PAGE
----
We hadn’t got a great deal of sleep, but we’d had some rest and weren’t feeling at all sea sick. We decided to start the day with half a sea-sickness tablet each and then try to finally get our sea legs. We hoisted the sail (David’s method again working a treat) and set off up the coast, determined to hug the shoreline as close as we could to stay out of the pesky Eastern Australian Current. There wasn’t much wind, but we spent a pleasant couple of hours sailing along the beach, occasionally bumping over some of the curious steps in the sea level that are common hereabouts. Presumably the edges of underwater currents or rips, they are marked by trails of spume – often yellow – and a noticeable drop of several inches.
Our first navigation point was called Fish Rock, and it did look extraordinarily like a prehistoric lobe-finned fish, crawling out of the sea on its way to evolve some lungs.
At about lunchtime, though, the wind died completely and we reluctantly started the motor. Motoring on passage is very tedious; the boat pushes through the waves rather than moving with them, and we have to hand-steer because Harriet the Hydrovane needs the wind to function. Admittedly this is rather my fault; we do have an Autohelm unit that will automatically steer us under power, but I took it apart some months ago to fix a rattle, and never got around to putting it back together again. I hereby move it closer to the top of my list of “things to do when it’s quiet”. On the other hand, Bronwyn took advantage of the gentle chugging to proof some dough and bake some bread and a pizza for lunch.
After a splendid meal, we not only got our wind back, but also hit the semi-mythical northern current, a retrograde offshoot of the Eastern Australian that allegedly and occasionally runs northward close inshore. For the first time, our speed-over-ground was higher than our speed-through-the-water. The rest of the afternoon passed with alternate sailing and motoring until dusk, when we began to think seriously about stopping for the night instead of continuing with a night passage. Although the roadstead anchorage at Hat Head had given us a break and we weren’t feeling at all sea-sick (hurrah!) we were not feeling particularly enthusiastic about losing another night’s sleep, so we decided to stop at Coffs Harbour. Our cruising guide said that although the anchor holding at Coffs was terrible, there were courtesy moorings inside the harbour.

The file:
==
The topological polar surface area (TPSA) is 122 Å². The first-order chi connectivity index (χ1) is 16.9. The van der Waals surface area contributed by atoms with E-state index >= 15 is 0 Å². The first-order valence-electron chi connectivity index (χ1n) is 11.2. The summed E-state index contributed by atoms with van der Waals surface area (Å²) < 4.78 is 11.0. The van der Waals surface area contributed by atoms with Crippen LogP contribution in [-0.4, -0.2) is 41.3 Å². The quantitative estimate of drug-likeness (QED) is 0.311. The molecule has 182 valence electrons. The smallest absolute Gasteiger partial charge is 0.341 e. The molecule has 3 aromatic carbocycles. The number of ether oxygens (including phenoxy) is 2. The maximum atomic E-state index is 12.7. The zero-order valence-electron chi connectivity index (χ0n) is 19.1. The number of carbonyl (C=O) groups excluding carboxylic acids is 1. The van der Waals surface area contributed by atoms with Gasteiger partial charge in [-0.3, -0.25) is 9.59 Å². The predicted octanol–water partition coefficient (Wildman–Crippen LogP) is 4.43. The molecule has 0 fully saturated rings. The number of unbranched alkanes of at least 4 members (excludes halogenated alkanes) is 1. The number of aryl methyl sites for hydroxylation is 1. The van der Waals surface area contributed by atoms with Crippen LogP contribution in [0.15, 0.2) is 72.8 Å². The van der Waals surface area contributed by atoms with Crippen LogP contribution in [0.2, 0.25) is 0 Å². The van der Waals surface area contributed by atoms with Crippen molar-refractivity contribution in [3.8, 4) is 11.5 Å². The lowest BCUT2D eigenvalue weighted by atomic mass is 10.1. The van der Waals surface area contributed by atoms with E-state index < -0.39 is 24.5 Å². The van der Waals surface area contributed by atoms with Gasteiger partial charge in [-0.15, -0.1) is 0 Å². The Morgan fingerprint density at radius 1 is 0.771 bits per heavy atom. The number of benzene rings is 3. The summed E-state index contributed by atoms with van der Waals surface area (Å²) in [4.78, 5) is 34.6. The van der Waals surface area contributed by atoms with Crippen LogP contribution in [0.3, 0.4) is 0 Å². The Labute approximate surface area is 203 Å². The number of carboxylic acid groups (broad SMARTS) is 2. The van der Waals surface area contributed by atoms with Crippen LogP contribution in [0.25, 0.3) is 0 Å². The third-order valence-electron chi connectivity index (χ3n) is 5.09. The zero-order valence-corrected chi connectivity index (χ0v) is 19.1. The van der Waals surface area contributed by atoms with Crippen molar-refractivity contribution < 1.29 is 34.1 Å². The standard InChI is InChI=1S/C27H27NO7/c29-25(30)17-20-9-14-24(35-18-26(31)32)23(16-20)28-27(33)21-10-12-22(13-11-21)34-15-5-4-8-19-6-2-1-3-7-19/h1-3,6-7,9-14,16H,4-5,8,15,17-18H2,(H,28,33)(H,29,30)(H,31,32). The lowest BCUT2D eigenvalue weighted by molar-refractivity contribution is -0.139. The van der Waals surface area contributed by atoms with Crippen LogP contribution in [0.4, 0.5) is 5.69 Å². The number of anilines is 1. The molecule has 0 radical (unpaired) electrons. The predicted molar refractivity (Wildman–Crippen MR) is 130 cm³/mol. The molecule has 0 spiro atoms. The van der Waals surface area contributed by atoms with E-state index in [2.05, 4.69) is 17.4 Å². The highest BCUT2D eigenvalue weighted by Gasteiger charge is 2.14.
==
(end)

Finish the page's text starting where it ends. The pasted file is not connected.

We were really grateful for our excellent new charts. Coffs is a blaze of vari-coloured and flashing lights, not only navigation markers but also multicoloured aircraft beacons and a plethora of lights on the shore. As we approached, we slowly ticked off all the different lights on our chart until we finally sorted out the wheat from the chaff, rounded the beacon on Korfs Islet and picked up the clear lead lights into the harbour. There’s no real bar at Coffs, and we surfed gently in on a swell.
There were no courtesy moorings. We tried to drop the anchor a couple of times, but the bottom seemed to be hard and flat and we couldn’t get it to bite. We called up the local Coastal Patrol on the radio, and they confirmed that there weren’t any moorings and suggested that perhaps we could try the fishermen’s public jetty inside the marina. We had a look and then squeezed in front of a large fishing boat, hard up against some massive wooden pilings constructed for boats made of steel and twice our size. Bronwyn did a fine job of manoeuvring us in under the amused and somewhat inebriated eyes of the fishermen. After that we slammed into the jetty a few times because there was a tricky swell that alternately pushed us into the un-fendered pilings and then dragged us away. It was a bit of a juggle to get the mooring lines right, but eventually I was happy and we grabbed something to eat and went to bed.
We’d come in on the top of the tide, so as usual I set the alarm for the falling tide so that I could get up and check the lines. However, this wasn’t necessary because the low was heralded by a loud “crash” as our inflatable fenders shifted away from the pilings and allowed us to slam into the battered and pitted wood. After that, I was up and down every hour or so, discovering by trial and error that the best plan was to leave the fore and aft lines alone and simply play with the springers as the level changed. Finally the tide came back in and everything calmed down. I was just drifting off into my first deep sleep of the night when we were awoken by “Oy! Is anybody aboard? This is a working jetty, you know!”. It was a fishing charter arriving early to pick up passengers. He was hoping that we could move up a bit to let him squash in behind us, but I really couldn’t see how we were all going to fit, so we just cast off, motored into the main harbour, and bobbed about while we ate breakfast and prepared the boat for sea.